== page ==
Othello Essay

Topics: William Shakespeare, Hamlet, Othello Pages: 1 (463 words) Published: June 7, 2015
3. “Shakespeare exposes our dark and dangerous dreams for the purpose of improving our lives.” Discuss the aptness of this statement with reference to one or more Shakespearean plays you have studied.

Two parts, Ambition and Revenge. Two major themes in both Hamlet and Othello. Make constant 9 Ambition
Shakespeare warns audiences against ‘dangerous or amoral ambition’ through the tragedy format. Both Iago and King Claudius fail at what they attempt to do or at maintaining their new position of power. King Claudius ends up dead (Karmically poisoning his wife by accident) and Iago ends up being tortured after killing his wife. Link to Morality plays? Iago exemplifies the devil. King Claudius is a human or shows humanistic remorse but maintains his position opposing Hamlet. (Soliloquy in church) Revenge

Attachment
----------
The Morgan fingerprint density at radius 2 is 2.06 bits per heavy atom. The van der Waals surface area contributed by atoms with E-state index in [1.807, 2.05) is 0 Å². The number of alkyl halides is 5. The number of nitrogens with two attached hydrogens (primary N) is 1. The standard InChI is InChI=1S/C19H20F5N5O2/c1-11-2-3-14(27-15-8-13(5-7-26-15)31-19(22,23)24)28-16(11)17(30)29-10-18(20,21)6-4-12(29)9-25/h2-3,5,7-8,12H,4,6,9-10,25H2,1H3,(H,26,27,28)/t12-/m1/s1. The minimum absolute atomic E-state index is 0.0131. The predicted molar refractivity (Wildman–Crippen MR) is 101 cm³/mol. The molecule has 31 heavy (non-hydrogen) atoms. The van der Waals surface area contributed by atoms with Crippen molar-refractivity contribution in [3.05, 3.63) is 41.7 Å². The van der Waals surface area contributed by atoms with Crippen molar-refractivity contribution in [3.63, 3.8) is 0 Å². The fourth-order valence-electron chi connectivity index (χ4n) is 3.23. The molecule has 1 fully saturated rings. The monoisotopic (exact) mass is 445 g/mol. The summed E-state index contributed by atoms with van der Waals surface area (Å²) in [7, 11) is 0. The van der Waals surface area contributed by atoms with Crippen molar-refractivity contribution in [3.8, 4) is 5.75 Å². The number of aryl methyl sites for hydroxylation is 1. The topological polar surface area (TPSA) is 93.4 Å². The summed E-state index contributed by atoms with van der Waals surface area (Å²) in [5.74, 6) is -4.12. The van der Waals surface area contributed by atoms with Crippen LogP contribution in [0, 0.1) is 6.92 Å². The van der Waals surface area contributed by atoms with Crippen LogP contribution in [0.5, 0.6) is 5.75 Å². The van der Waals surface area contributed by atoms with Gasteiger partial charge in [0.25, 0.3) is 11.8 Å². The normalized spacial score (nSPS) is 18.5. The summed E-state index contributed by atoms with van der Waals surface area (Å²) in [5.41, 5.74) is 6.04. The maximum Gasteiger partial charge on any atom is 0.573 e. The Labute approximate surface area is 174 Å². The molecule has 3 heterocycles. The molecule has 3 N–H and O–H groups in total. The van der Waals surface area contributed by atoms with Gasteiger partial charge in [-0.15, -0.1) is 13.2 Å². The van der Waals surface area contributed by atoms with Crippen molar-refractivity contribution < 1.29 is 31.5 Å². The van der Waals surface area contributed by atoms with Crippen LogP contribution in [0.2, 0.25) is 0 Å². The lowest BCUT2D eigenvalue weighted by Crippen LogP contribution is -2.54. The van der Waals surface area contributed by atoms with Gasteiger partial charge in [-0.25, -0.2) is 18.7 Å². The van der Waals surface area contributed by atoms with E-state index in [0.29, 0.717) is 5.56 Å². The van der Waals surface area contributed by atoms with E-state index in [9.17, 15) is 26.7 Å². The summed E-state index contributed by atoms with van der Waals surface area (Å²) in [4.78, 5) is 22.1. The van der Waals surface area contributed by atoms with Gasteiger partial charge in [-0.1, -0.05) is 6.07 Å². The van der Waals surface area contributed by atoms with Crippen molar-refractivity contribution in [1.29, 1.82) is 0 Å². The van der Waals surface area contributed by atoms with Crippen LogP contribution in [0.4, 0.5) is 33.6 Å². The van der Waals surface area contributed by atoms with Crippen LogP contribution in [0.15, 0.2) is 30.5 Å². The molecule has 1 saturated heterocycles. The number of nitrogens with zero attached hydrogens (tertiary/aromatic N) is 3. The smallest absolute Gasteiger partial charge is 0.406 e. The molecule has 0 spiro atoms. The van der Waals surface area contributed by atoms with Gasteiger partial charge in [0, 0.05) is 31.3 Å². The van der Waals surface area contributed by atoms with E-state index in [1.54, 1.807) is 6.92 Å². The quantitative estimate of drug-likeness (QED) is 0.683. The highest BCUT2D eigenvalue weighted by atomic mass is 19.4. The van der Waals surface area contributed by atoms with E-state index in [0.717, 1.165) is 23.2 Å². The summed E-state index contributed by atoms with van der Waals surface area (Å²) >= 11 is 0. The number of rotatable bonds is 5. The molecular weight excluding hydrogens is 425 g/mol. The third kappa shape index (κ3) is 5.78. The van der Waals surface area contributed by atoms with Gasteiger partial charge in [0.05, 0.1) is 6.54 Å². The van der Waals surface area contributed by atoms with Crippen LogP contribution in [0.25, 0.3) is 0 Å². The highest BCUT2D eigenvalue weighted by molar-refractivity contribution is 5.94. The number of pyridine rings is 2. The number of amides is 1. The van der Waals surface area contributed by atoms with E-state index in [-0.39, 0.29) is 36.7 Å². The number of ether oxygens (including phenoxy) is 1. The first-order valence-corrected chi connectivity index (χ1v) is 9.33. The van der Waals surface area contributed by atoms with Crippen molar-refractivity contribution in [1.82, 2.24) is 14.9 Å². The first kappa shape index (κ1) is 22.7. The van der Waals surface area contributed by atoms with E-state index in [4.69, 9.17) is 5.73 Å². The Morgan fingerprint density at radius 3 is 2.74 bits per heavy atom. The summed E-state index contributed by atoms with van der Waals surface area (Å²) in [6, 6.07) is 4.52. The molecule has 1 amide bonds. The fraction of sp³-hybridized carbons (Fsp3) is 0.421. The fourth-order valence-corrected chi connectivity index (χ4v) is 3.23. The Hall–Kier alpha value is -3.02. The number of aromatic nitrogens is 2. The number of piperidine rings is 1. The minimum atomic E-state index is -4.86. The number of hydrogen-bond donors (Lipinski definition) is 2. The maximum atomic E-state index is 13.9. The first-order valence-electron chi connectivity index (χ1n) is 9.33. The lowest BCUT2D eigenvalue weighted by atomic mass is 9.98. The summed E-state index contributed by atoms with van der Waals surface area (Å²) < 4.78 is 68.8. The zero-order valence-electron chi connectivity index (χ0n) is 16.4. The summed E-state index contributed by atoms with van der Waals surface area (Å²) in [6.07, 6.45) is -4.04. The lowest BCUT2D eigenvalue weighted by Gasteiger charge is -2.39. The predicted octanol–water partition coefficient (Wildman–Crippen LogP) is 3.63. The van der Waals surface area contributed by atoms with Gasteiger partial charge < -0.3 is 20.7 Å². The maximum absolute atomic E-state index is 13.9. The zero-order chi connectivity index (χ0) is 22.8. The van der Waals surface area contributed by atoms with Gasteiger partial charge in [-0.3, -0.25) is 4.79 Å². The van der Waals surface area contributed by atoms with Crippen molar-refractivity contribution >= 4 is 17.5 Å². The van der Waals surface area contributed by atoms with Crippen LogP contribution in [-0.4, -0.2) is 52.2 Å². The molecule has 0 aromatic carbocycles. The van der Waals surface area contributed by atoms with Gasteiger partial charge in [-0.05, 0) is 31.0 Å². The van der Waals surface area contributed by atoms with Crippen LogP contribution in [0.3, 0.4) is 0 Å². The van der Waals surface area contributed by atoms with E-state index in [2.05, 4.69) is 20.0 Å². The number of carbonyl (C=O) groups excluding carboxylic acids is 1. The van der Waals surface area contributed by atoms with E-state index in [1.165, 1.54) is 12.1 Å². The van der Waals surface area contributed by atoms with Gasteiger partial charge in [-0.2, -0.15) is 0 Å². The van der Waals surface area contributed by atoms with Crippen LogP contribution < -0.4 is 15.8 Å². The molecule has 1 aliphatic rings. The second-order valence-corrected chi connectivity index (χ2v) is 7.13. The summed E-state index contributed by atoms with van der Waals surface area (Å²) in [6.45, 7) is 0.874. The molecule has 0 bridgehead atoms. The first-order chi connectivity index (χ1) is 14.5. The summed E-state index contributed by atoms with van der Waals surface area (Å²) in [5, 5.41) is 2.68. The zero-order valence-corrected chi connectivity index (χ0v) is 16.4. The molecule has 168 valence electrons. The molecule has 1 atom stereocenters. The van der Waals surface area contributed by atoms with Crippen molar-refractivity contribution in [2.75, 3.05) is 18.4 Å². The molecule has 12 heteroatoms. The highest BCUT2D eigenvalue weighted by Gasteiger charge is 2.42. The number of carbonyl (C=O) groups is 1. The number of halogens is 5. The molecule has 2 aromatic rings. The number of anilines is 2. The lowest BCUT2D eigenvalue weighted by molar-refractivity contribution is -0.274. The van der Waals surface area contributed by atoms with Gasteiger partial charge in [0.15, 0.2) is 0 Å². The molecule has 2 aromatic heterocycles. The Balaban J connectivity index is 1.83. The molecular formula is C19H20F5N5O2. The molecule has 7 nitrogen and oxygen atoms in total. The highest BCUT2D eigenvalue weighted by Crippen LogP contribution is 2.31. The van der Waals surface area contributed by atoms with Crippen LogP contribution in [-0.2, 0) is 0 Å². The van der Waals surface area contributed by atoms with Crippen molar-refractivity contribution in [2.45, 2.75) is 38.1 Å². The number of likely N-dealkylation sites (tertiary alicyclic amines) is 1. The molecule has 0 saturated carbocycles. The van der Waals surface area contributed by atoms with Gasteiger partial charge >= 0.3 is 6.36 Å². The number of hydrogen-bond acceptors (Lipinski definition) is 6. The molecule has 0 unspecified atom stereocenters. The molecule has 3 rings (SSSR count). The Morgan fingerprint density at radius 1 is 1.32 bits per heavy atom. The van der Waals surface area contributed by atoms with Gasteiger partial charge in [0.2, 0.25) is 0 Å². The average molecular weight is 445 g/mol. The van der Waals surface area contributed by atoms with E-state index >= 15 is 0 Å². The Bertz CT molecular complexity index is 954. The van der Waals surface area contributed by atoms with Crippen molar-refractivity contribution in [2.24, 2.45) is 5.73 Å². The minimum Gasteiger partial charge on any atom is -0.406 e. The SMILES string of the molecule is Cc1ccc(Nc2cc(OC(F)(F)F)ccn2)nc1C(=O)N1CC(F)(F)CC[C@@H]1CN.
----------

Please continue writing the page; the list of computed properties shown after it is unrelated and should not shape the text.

Shakespeare also looks at the moral wrongdoing on the side of the protagonists. Through the results of the events he produces an ‘argument’ against revenge. Hamlet and Othello seek revenge (make comments on how both Characters are in search of order). In their completion of their revenge they both end up dying and their love interests dying and everyone around them dying. This is a pretty solid statement about the circle of violence. Look at Christian and Classical references in Hamlet for link to morality. Look at Christian/ Devil possession references in Othello for link to morality. Link it all together by saying that with the antagonists and the protagonists their dark and dangerous dreams were inherently bad. They were acting through pride and as result they were punished by god? The Universe? Karma? The conventions of Elizabethan tragedy? Regardless they provide a proverb of living a life free of these thoughts and wishes. Therefore the dark and dangerous dreams of characters in a tragedy improve our lives. The narcissistic intention that Iago has of bringing Othello down to his level of amorality is established in a soliloquy of the second act. “Nothing...
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